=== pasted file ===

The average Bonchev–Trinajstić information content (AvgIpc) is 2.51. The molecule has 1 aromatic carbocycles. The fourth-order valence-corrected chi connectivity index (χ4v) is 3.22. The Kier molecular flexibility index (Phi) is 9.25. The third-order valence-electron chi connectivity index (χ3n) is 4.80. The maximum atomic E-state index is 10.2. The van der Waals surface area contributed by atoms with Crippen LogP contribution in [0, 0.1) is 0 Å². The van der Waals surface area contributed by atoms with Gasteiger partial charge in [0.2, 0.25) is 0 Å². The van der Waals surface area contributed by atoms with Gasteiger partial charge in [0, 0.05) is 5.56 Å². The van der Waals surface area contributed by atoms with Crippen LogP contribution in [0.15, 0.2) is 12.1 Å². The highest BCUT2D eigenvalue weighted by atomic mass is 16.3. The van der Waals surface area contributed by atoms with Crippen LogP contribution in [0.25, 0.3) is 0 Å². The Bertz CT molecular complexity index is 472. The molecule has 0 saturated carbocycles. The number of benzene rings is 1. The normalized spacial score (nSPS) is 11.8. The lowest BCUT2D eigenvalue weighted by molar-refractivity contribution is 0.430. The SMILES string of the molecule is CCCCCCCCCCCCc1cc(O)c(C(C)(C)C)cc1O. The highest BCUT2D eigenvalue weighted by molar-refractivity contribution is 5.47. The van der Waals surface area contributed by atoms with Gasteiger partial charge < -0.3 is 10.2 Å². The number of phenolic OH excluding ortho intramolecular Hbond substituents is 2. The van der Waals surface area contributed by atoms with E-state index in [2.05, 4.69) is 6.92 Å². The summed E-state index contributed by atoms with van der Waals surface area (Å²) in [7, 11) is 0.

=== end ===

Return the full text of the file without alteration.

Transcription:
The average Bonchev–Trinajstić information content (AvgIpc) is 2.51. The molecule has 1 aromatic carbocycles. The fourth-order valence-corrected chi connectivity index (χ4v) is 3.22. The Kier molecular flexibility index (Phi) is 9.25. The third-order valence-electron chi connectivity index (χ3n) is 4.80. The maximum atomic E-state index is 10.2. The van der Waals surface area contributed by atoms with Crippen LogP contribution in [0, 0.1) is 0 Å². The van der Waals surface area contributed by atoms with Gasteiger partial charge in [0.2, 0.25) is 0 Å². The van der Waals surface area contributed by atoms with Gasteiger partial charge in [0, 0.05) is 5.56 Å². The van der Waals surface area contributed by atoms with Crippen LogP contribution in [0.15, 0.2) is 12.1 Å². The highest BCUT2D eigenvalue weighted by atomic mass is 16.3. The van der Waals surface area contributed by atoms with Crippen LogP contribution in [0.25, 0.3) is 0 Å². The Bertz CT molecular complexity index is 472. The molecule has 0 saturated carbocycles. The number of benzene rings is 1. The normalized spacial score (nSPS) is 11.8. The lowest BCUT2D eigenvalue weighted by molar-refractivity contribution is 0.430. The SMILES string of the molecule is CCCCCCCCCCCCc1cc(O)c(C(C)(C)C)cc1O. The highest BCUT2D eigenvalue weighted by molar-refractivity contribution is 5.47. The van der Waals surface area contributed by atoms with Gasteiger partial charge < -0.3 is 10.2 Å². The number of phenolic OH excluding ortho intramolecular Hbond substituents is 2. The van der Waals surface area contributed by atoms with E-state index in [2.05, 4.69) is 6.92 Å². The summed E-state index contributed by atoms with van der Waals surface area (Å²) in [7, 11) is 0.